2023 Author: Bryan Walter | [email protected]. Last modified: 2023-05-21 22:24
Gerald Carter, a researcher at the Smithsonian Institute for Tropical Research in Panama, and his colleagues from Germany and America, have found that vampire bats can "insure risks" in the event of the loss of a breadwinner. Females make friends for themselves and feed them, so that later, in times of famine and in the absence of their main friend, the mother, they helped them to survive. The research is published in Biology Letters.
Vampire bats are a subfamily of leaf-nosed bats that feed on blood. These are small mammals, the body length of which is no more than nine centimeters. They live in the tropics and subtropics of America and are nocturnal, and during the day they sleep - some singly, and some in large colonies of thousands of individuals.
They are considered the only true warm-blooded parasites and subsist on birds and mammals. Echolocation does not work very well for them, and they find the victim mainly by listening to her breathing in the dark. Vampire mice not only fly, but also run pretty fast on the ground. Having discovered with the help of infrared receptors the least protected area of the victim's skin (for example, an ear or withers in a mammal or a comb in a chicken), they cut it with the upper large incisors, as a rule, without even waking the animal up (their saliva contains anesthetic and anticoagulant substances), and, curling their tongue into a tube, suck his blood. Literally two minutes after the start of eating, their excretory system also begins to work, excreting the plasma of the drunk blood from the body in a very liquid trickle. Otherwise, the well-drunk animal could not fly away later.
Vampire mice are pretty social animals. They cannot survive without food for more than two or three days, and it is common for females to feed each other with blood “mouth to mouth”. At the same time, they do not like greedy comrades, and do not share with them themselves. The strongest bonds are formed between mothers and daughters, but many mice feed non-close relatives too. Since this behavior is contrary to evolutionary considerations of caring for their own genes, scientists decided to investigate this phenomenon in more detail. In previous work, they had already found out that friends do help hungry females, and that the generous get more food than the greedy, but it was unclear how important the role of the main breadwinner, the mother, was.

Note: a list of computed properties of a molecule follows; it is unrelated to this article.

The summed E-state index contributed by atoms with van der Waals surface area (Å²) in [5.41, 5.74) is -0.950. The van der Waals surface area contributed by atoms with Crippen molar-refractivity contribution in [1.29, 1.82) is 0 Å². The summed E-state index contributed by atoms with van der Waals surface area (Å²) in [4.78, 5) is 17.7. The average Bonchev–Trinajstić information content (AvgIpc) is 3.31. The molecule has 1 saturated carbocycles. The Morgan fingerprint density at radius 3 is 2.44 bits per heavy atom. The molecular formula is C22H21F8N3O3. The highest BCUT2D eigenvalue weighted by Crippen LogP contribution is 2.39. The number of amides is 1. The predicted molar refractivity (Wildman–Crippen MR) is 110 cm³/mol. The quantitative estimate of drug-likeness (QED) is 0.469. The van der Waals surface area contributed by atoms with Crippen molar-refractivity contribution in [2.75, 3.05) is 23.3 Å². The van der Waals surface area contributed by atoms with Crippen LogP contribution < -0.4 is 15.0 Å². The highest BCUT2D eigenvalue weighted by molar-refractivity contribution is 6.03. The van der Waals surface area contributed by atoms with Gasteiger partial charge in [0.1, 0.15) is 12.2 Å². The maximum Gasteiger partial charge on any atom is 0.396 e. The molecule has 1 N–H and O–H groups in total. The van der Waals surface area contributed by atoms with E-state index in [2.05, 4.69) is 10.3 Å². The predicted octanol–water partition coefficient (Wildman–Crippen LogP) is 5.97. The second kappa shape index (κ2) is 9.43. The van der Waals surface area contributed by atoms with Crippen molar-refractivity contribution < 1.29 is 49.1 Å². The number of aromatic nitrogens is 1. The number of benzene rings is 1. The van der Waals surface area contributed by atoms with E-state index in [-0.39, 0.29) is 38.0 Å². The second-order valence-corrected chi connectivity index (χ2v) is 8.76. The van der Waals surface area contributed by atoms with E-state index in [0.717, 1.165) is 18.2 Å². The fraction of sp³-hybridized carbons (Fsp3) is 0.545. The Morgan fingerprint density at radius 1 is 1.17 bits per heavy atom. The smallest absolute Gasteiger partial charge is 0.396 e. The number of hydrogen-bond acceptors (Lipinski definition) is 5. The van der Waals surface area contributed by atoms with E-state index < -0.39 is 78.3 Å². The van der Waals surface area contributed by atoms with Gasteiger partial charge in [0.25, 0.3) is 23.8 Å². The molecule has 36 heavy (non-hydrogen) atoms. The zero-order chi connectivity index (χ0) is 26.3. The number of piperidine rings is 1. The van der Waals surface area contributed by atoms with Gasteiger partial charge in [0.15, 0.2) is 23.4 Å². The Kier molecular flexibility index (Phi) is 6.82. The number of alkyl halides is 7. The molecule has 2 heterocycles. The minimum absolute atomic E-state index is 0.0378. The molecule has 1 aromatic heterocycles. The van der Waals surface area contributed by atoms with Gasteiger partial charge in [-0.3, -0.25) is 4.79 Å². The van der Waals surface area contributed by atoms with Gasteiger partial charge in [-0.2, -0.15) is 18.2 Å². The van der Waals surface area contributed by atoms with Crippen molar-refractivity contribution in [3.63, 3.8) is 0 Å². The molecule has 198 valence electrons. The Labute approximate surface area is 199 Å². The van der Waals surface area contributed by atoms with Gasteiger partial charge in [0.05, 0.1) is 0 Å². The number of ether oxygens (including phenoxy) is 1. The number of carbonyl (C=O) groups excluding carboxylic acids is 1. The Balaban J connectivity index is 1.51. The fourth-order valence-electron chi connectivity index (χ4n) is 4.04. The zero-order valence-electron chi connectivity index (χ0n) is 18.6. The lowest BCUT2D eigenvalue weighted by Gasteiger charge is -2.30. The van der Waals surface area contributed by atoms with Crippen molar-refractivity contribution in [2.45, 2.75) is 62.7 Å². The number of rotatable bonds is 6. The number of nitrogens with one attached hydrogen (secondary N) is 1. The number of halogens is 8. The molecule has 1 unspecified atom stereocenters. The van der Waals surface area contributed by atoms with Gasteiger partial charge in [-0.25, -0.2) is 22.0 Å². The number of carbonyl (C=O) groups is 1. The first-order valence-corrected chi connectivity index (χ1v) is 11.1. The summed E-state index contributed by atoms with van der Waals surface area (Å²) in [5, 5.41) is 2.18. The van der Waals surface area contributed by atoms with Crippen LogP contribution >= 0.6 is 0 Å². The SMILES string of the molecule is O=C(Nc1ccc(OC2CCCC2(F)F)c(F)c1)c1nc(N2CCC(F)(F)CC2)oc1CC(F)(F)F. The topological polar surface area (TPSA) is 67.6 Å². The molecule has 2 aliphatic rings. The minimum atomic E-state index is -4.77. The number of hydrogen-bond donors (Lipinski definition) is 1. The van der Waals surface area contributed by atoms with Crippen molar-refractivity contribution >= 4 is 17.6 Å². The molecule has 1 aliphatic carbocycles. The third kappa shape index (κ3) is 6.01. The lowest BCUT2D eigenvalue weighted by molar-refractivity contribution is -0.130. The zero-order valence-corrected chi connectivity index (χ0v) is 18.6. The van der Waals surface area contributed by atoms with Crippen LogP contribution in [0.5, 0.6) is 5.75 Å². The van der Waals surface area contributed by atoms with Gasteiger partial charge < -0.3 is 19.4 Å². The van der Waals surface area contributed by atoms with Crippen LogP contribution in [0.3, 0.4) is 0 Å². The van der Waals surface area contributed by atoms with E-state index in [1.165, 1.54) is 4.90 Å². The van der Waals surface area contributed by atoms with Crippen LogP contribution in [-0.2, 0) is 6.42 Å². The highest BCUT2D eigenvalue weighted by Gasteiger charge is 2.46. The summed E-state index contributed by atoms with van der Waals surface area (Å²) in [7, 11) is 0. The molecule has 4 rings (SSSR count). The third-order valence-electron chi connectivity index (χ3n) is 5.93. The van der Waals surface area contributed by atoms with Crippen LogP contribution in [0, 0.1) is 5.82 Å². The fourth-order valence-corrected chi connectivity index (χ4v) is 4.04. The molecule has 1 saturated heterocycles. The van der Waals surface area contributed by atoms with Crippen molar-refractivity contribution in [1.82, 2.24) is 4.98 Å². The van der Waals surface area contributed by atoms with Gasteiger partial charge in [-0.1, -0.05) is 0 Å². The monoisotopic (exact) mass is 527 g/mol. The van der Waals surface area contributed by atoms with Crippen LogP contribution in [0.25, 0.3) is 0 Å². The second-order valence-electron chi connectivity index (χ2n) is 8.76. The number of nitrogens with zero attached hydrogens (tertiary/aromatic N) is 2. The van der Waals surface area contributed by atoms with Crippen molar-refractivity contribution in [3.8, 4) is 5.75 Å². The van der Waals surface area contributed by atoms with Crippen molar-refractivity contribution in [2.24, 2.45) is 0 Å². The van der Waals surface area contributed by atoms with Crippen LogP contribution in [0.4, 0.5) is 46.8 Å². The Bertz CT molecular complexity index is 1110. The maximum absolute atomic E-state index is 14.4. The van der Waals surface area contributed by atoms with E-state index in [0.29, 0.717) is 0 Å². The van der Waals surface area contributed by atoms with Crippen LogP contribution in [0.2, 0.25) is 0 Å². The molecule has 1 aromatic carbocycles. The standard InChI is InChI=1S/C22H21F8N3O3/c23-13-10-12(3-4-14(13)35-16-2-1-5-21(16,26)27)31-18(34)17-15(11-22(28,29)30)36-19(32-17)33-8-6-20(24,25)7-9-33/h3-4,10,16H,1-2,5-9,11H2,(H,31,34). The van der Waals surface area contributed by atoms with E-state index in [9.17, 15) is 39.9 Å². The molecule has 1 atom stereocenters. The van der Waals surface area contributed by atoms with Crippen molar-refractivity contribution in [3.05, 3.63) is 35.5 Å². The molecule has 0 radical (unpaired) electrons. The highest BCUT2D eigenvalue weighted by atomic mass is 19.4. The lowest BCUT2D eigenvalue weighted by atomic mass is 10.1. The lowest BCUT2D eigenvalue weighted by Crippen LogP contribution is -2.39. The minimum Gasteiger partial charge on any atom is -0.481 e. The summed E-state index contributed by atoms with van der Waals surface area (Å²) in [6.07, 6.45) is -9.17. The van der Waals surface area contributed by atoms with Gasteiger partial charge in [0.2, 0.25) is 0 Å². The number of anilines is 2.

Adult females of Desmodus rotundus from a colony containing about three dozen individuals were taken in turn and not fed for 24 hours. After that, such a hungry mouse was returned to the colony, after removing from there its closest relative, the breadwinner, and the behavior of other mice in relation to it was observed. Mice that had many friends handled the situation better than greedy mice and received much more food. At the same time, when the main breadwinner was in place, their friends fed them a little less, and here even the opposite mechanism was observed: the most socially active mice received less food from their neighbors (but they were fed by their mother). Thus, feeding the girlfriends turned out to be a mechanism of adaptation in case the next of kin disappeared.
This type of evolutionary adaptation is called "risk insurance", and is found among many species: for example, some plants deliberately leave seeds that do not germinate for a long time in the soil, which may die or be eaten, but during a drought, if the seedlings die, then such non-germinating seeds help plants survive after bad times. Female baboons, who have lost a close female relative, begin to pay more attention to their other females of the flock, hoping if something happens to get support in return. About human populations, there are also a number of works showing that people living in poor social conditions tend to make more friends, and in good ones they often give preference to quality over quantity. Such evolutionary adaptations, which have only an indirect effect on caring for their own genes, can have a significant impact on the structure of a population.
You can read about how vampire mice tasted human blood here.